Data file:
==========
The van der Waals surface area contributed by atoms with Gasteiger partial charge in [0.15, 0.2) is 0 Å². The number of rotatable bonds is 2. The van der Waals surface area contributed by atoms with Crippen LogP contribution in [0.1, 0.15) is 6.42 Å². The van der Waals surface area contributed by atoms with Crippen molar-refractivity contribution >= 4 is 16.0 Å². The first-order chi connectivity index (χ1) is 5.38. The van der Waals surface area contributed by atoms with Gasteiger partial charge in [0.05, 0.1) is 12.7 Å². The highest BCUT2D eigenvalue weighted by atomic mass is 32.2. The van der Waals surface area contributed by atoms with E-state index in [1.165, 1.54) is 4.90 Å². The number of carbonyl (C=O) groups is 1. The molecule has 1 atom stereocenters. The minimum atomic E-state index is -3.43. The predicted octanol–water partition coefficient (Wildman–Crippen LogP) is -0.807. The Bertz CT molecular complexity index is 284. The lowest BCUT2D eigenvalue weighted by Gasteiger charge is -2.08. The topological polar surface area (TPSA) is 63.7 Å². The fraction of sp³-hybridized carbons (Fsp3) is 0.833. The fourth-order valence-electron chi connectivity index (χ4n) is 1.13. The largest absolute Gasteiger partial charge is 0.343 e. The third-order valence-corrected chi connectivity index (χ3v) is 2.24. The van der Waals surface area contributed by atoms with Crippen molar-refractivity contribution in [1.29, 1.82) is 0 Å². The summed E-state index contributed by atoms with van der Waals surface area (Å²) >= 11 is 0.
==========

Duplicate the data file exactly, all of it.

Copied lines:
The van der Waals surface area contributed by atoms with Gasteiger partial charge in [0.15, 0.2) is 0 Å². The number of rotatable bonds is 2. The van der Waals surface area contributed by atoms with Crippen LogP contribution in [0.1, 0.15) is 6.42 Å². The van der Waals surface area contributed by atoms with Crippen molar-refractivity contribution >= 4 is 16.0 Å². The first-order chi connectivity index (χ1) is 5.38. The van der Waals surface area contributed by atoms with Gasteiger partial charge in [0.05, 0.1) is 12.7 Å². The highest BCUT2D eigenvalue weighted by atomic mass is 32.2. The van der Waals surface area contributed by atoms with E-state index in [1.165, 1.54) is 4.90 Å². The number of carbonyl (C=O) groups is 1. The molecule has 1 atom stereocenters. The minimum atomic E-state index is -3.43. The predicted octanol–water partition coefficient (Wildman–Crippen LogP) is -0.807. The Bertz CT molecular complexity index is 284. The lowest BCUT2D eigenvalue weighted by Gasteiger charge is -2.08. The topological polar surface area (TPSA) is 63.7 Å². The fraction of sp³-hybridized carbons (Fsp3) is 0.833. The fourth-order valence-electron chi connectivity index (χ4n) is 1.13. The largest absolute Gasteiger partial charge is 0.343 e. The third-order valence-corrected chi connectivity index (χ3v) is 2.24. The van der Waals surface area contributed by atoms with Crippen molar-refractivity contribution in [1.29, 1.82) is 0 Å². The summed E-state index contributed by atoms with van der Waals surface area (Å²) >= 11 is 0.